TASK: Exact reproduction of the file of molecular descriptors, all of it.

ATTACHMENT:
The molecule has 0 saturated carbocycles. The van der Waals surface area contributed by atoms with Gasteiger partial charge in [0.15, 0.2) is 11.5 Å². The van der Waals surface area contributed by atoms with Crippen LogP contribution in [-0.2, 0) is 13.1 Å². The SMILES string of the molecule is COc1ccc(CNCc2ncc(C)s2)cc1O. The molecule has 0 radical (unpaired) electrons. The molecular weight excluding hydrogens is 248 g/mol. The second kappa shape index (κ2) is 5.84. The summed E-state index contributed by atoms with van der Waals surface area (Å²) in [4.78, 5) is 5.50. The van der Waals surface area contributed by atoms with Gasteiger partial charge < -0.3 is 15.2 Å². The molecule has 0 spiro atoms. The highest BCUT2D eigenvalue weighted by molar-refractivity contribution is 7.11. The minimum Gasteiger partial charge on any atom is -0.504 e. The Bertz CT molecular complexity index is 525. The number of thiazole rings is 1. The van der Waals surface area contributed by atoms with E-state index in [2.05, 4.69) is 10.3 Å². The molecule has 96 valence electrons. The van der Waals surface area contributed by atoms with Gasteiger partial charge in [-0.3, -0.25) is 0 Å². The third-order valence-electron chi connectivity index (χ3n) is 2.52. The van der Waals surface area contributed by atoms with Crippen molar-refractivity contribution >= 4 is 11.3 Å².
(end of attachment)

The molecule has 0 saturated carbocycles. The van der Waals surface area contributed by atoms with Gasteiger partial charge in [0.15, 0.2) is 11.5 Å². The van der Waals surface area contributed by atoms with Crippen LogP contribution in [-0.2, 0) is 13.1 Å². The SMILES string of the molecule is COc1ccc(CNCc2ncc(C)s2)cc1O. The molecule has 0 radical (unpaired) electrons. The molecular weight excluding hydrogens is 248 g/mol. The second kappa shape index (κ2) is 5.84. The summed E-state index contributed by atoms with van der Waals surface area (Å²) in [4.78, 5) is 5.50. The van der Waals surface area contributed by atoms with Gasteiger partial charge < -0.3 is 15.2 Å². The molecule has 0 spiro atoms. The highest BCUT2D eigenvalue weighted by molar-refractivity contribution is 7.11. The minimum Gasteiger partial charge on any atom is -0.504 e. The Bertz CT molecular complexity index is 525. The number of thiazole rings is 1. The van der Waals surface area contributed by atoms with E-state index in [2.05, 4.69) is 10.3 Å². The molecule has 96 valence electrons. The van der Waals surface area contributed by atoms with Gasteiger partial charge in [-0.3, -0.25) is 0 Å². The third-order valence-electron chi connectivity index (χ3n) is 2.52. The van der Waals surface area contributed by atoms with Crippen molar-refractivity contribution >= 4 is 11.3 Å².